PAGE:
“You aren’t ill: it is just that you are made of second-rate materials.”
~ Natalia Ginzburg
There are several different species of these two algae, however the ones that I speak of in this book are Spirulina Platensis and Chlorella Pyrenoidosa. Another Chlorella product found on the market is chlorella vulgaris, which is nutritionally inferior to its powerful cousin Pyrenoidosa. The kind of alga found in swimming pools closely resembles chlorella vulgaris, which does not have the broad array of nutrients that Pyrenoidosa has, nor its incredible dietary fiber. The Chlorella Growth Factor (CGF) in vulgaris is miniscule compared to Pyrenoidosa. Vulgaris is cultivated by fermentation instead of grown with sunlight. Its growing time is only three days whereas Pyrenoidosa takes seven days to mature because it is a far more complex whole food with a much greater array of nutrients than vulgaris. Cultivating a food with sunlight is a much more natural way to grow a food compared to simply fermenting it. For one thing, chlorophyll cannot be created without sunlight, which is not used in the fermentation process. You will pay more, but Chlorella Pyrenoidosa is well worth the extra money.
Spirulina Platensis is grown in Taiwan and India and has been refined and enhanced through thousands of generations of the same strain until it has been tweaked to nutritional perfection. Aquaculturists select from millions of Spirulina cells in order to develop superior strains of microalgae that are more concentrated in nutrients such as beta carotene, iron, amino acids, calcium and numerous others.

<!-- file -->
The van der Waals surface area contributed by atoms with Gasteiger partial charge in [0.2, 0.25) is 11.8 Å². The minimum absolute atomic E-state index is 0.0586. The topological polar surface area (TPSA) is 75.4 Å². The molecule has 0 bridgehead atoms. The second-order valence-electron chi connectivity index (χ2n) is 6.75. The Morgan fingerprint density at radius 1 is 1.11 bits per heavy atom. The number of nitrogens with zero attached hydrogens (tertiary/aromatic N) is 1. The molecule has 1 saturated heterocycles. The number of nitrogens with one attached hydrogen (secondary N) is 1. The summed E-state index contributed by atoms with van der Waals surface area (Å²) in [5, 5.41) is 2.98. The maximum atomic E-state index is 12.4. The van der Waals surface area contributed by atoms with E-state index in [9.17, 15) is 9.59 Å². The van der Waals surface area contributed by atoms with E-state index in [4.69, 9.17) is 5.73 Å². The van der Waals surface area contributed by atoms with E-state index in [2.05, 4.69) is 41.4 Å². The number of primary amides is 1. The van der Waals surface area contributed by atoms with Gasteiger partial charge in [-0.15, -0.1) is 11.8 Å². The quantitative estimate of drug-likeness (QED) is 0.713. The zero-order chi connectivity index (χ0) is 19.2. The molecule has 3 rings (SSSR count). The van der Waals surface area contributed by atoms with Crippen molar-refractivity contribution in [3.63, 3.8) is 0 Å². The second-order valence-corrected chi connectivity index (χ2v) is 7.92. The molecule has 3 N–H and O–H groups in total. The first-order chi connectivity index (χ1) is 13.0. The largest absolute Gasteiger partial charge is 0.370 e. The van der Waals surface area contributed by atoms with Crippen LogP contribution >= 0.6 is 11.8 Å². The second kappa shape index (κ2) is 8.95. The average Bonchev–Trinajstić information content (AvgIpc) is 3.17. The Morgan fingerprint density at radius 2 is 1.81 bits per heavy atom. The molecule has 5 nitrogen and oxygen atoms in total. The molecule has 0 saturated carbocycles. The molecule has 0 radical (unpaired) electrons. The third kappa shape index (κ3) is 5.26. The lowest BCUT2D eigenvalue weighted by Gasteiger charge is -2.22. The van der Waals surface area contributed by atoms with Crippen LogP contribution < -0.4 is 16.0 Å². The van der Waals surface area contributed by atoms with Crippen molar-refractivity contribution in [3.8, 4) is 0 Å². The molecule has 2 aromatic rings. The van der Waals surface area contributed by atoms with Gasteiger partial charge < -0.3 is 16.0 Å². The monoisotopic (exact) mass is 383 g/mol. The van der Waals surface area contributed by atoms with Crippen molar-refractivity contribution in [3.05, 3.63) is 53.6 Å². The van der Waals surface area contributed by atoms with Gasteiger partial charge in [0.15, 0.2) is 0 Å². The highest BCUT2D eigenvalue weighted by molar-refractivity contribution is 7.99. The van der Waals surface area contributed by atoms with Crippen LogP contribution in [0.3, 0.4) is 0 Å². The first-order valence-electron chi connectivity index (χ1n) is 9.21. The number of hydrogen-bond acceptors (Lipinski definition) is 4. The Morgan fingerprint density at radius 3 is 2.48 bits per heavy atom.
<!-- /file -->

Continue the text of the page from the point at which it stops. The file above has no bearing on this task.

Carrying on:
A tremendous amount of scientific research has been done on both Spirulina and Chlorella from universities and medical institutions around the world. They are also used globally as livestock feed. Once tableted, they will last up to a year when refrigerated and even longer if vacuum-packed. Both have been proven to be one of the best solutions to world hunger problems.
Which One You Should Take
“There are in fact two things, science and opinion; the former begets knowledge, the latter ignorance.”
Even though the nutritional profile of Spirulina and Chlorella are quite similar, they are completely different foods, as different as apples and oranges. Although many of the nutrients in these foods are identical, those same nutrients will assimilate and benefit the body in slightly different ways. This is why we should attempt to get as many different types of foods into our diet as possible.
Spirulina is a nitrogen-based blue-green algae and has the predominant odor of seaweed. Chlorella is a green algae that is oxygen-based and has the predominant odor of fresh grass. Chlorella gets its name from the high amount of chlorophyll in it, up to 10 times that of Spirulina, which is itself quite high in chlorophyll. Chlorella belongs to a class of algae called chlorophyta.
Spirulina is an extremely high energy food, great before a workout. It also is excellent for the treatment of arthritis. It is in a class of algae called cyanobacteria. As strains of algae, chlorophyta and cyanobacteria could not be more different from one another, which is why it is a hoax to suggest that you can cross breed them into a new species. Anyone with a scientific background in algae culture knows that it is impossible to cross a bacteria with a plant, such is the same as crossing a animal with a plant.